Wednesday, December 14, 2011

Fourteen Bird Species Critically Endangered in India

The information contained in the written reply of Minister of State for Environment and Forests, Jayanthi Natarajan, given in upper house (Rajya Sabha) on 13th December must be a bad news to bird lovers all over the world.

There are a number of birds on the verge of extinction in India. As per the report of the scientific institutions like Wildlife Institute of India, Dehradun; Bombay Natural History Society, Mumbai; and Salim Ali Centre for Ornithology and Natural History, Coimbatore; the IUCN Red List version 2010.1 indicates 14 Critically Endangered species of birds in India.

The bird species reported from India which are listed as critically endangered in IUCN Red List version 2010.1, are as follows:
White-rumped Vulture
Gyps bengalensis
Indian Vulture
Gyps indicus
Slender-billed Vulture
Gyps tenuirostris
Red-headed Vulture
Sarcogyps calvus
Pink-headed Duck
Rhodonessa caryophyllacea
White-bellied Heron
Ardea insignis
Sociable Lapwing
Vanellus gregarius
Christmas Frigatebird
Fregata andrewsi
Jerdon's Courser
Rhinoptilus bitorquatus
Siberian Crane
Grus leucogeranus
Bengal Florican
Houbaropsis bengalensis
Himalayan Quail
Ophrysia superciliosa
Spoon-billed Sandpiper
Eurynorhynchus pygmeus
Forest Owlet
Heteroglaux blewitti

The important steps taken for protecting the endangered birds of India are given below:

(i)     Rare and endangered birds are included in Schedule-I of the Wild Life (Protection) Act, 1972 thereby according them highest degree of protection.

(ii)   Stringent punishments have been provided for in the Wild Life (Protection) Act, 1972 for violation of the provisions of the Act.

(iii) Important habitats of birds, including endangered and migratory birds have been notified as Protected Areas under the Wild Life (Protection) Act, 1972 for better conservation and the protection of birds and their habitats.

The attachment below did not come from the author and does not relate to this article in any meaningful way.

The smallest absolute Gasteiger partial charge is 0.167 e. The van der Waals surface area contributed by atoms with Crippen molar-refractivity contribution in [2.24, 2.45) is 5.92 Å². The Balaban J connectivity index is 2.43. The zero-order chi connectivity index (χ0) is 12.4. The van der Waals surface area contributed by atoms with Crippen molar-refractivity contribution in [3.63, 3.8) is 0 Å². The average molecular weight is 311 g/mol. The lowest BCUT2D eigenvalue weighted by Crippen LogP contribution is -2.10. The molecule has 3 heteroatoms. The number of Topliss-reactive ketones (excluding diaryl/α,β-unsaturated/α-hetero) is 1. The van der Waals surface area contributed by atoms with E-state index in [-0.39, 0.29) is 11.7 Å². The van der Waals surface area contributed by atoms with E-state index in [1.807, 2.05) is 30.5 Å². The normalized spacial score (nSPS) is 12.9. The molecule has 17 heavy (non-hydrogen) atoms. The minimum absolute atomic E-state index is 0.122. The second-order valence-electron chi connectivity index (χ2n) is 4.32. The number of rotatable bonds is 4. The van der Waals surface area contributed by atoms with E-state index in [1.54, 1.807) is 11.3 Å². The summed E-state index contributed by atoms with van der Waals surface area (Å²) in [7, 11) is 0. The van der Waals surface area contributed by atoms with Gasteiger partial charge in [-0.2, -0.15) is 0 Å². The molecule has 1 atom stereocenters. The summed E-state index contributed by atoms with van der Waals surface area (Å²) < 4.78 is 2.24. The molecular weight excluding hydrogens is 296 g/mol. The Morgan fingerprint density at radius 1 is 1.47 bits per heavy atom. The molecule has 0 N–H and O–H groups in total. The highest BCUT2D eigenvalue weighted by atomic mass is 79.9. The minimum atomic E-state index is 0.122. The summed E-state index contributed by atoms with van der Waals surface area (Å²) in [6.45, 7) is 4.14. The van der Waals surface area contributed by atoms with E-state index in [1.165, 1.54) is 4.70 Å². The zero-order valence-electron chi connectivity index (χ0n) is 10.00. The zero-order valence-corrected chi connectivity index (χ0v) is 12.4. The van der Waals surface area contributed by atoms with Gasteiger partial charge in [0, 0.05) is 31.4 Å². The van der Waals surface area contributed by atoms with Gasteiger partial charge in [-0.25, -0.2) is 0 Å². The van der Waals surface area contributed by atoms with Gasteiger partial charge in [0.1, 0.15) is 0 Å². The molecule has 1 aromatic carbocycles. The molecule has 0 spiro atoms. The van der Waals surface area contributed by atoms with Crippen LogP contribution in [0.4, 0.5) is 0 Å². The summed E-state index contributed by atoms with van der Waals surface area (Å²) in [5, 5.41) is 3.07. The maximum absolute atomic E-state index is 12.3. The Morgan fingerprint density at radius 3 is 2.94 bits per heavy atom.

(iv) Financial & technical assistance is provided to the State/Union Territory Governments for protection and management of the Protected Areas.

(v)   The State/Union Territory Governments have been requested to strengthen the field formations and intensify patrolling in and around the protected areas.

(vi) Wildlife Crime Control Bureau has been established for control of illegal trade in wildlife, including endangered species of birds, and their parts and products.

(vii)  India is signatory to all major international conventions relating to conservation and management of wildlife, including endangered species of birds. These are Convention on Biological Diversity, Convention on International Trade in Endangered Species of Wild Fauna and Flora, the Convention on International Trade in Endangered Species of Wild Fauna and Flora and Ramsar Convention on Wetlands of International Importance.

(viii)  The Sub-committee constituted under National Board for Wildlife, has developed Guidelines for Threatened Species Recovery Plan and has also identified Great Indian Bustard, Jerdon’s Courser and Nicobar Megapode as threatened bird species, for conservation and better management of their habitats on priority basis. 

(ix)  Research and monitoring activities on birds are promoted by the Government through reputed research organizations. Wildlife Institute of India, Bombay Natural History Society and Salim Ali Center for Ornithology and Natural History are some of the research organizations engaged in research for conservation of birds.

Undoubtedly Indian national agencies are involved in protection of the flora and fauna, but the involvement in its nature is sometimes more paper work than real concern and action on field to conserve threatened species. Birds are not only a part of fauna, but add great aesthetic value to nature and our lives. Birds’ protection and conservation must receive highest priority.

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